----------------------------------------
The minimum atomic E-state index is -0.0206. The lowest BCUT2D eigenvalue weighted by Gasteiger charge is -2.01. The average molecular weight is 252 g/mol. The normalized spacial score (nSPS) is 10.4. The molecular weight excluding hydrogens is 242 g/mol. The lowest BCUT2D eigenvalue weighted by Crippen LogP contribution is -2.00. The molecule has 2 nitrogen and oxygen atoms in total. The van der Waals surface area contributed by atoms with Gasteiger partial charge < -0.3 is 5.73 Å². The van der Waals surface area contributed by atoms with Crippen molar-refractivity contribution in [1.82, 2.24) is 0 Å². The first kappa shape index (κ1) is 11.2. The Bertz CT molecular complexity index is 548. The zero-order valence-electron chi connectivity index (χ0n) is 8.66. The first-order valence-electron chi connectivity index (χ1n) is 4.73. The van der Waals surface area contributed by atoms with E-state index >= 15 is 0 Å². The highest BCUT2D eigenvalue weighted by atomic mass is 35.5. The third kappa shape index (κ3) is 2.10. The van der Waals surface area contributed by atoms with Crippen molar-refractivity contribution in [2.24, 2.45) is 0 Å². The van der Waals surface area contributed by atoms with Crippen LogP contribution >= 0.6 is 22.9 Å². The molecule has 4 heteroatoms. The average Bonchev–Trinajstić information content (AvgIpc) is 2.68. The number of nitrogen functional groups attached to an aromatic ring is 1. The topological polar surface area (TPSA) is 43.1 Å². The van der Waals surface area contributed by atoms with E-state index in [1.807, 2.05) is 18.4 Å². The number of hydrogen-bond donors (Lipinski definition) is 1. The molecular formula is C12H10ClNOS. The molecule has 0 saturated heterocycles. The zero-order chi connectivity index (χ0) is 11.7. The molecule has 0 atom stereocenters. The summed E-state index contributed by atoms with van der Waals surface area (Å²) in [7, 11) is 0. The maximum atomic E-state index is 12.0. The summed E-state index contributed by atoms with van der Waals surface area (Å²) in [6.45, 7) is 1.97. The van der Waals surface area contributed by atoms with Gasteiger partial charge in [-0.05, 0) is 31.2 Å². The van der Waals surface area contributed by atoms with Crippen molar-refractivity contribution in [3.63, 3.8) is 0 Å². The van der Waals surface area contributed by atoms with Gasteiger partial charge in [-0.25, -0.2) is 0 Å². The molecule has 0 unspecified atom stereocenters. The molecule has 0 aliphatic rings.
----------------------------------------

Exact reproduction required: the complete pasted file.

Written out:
The minimum atomic E-state index is -0.0206. The lowest BCUT2D eigenvalue weighted by Gasteiger charge is -2.01. The average molecular weight is 252 g/mol. The normalized spacial score (nSPS) is 10.4. The molecular weight excluding hydrogens is 242 g/mol. The lowest BCUT2D eigenvalue weighted by Crippen LogP contribution is -2.00. The molecule has 2 nitrogen and oxygen atoms in total. The van der Waals surface area contributed by atoms with Gasteiger partial charge < -0.3 is 5.73 Å². The van der Waals surface area contributed by atoms with Crippen molar-refractivity contribution in [1.82, 2.24) is 0 Å². The first kappa shape index (κ1) is 11.2. The Bertz CT molecular complexity index is 548. The zero-order valence-electron chi connectivity index (χ0n) is 8.66. The first-order valence-electron chi connectivity index (χ1n) is 4.73. The van der Waals surface area contributed by atoms with E-state index >= 15 is 0 Å². The highest BCUT2D eigenvalue weighted by atomic mass is 35.5. The third kappa shape index (κ3) is 2.10. The van der Waals surface area contributed by atoms with Crippen molar-refractivity contribution in [2.24, 2.45) is 0 Å². The van der Waals surface area contributed by atoms with Crippen LogP contribution >= 0.6 is 22.9 Å². The molecule has 4 heteroatoms. The average Bonchev–Trinajstić information content (AvgIpc) is 2.68. The number of nitrogen functional groups attached to an aromatic ring is 1. The topological polar surface area (TPSA) is 43.1 Å². The van der Waals surface area contributed by atoms with E-state index in [1.807, 2.05) is 18.4 Å². The number of hydrogen-bond donors (Lipinski definition) is 1. The molecular formula is C12H10ClNOS. The molecule has 0 saturated heterocycles. The zero-order chi connectivity index (χ0) is 11.7. The molecule has 0 atom stereocenters. The summed E-state index contributed by atoms with van der Waals surface area (Å²) in [7, 11) is 0. The maximum atomic E-state index is 12.0. The summed E-state index contributed by atoms with van der Waals surface area (Å²) in [6.45, 7) is 1.97. The van der Waals surface area contributed by atoms with Gasteiger partial charge in [-0.05, 0) is 31.2 Å². The van der Waals surface area contributed by atoms with Crippen molar-refractivity contribution in [3.63, 3.8) is 0 Å². The van der Waals surface area contributed by atoms with Gasteiger partial charge in [-0.25, -0.2) is 0 Å². The molecule has 0 unspecified atom stereocenters. The molecule has 0 aliphatic rings.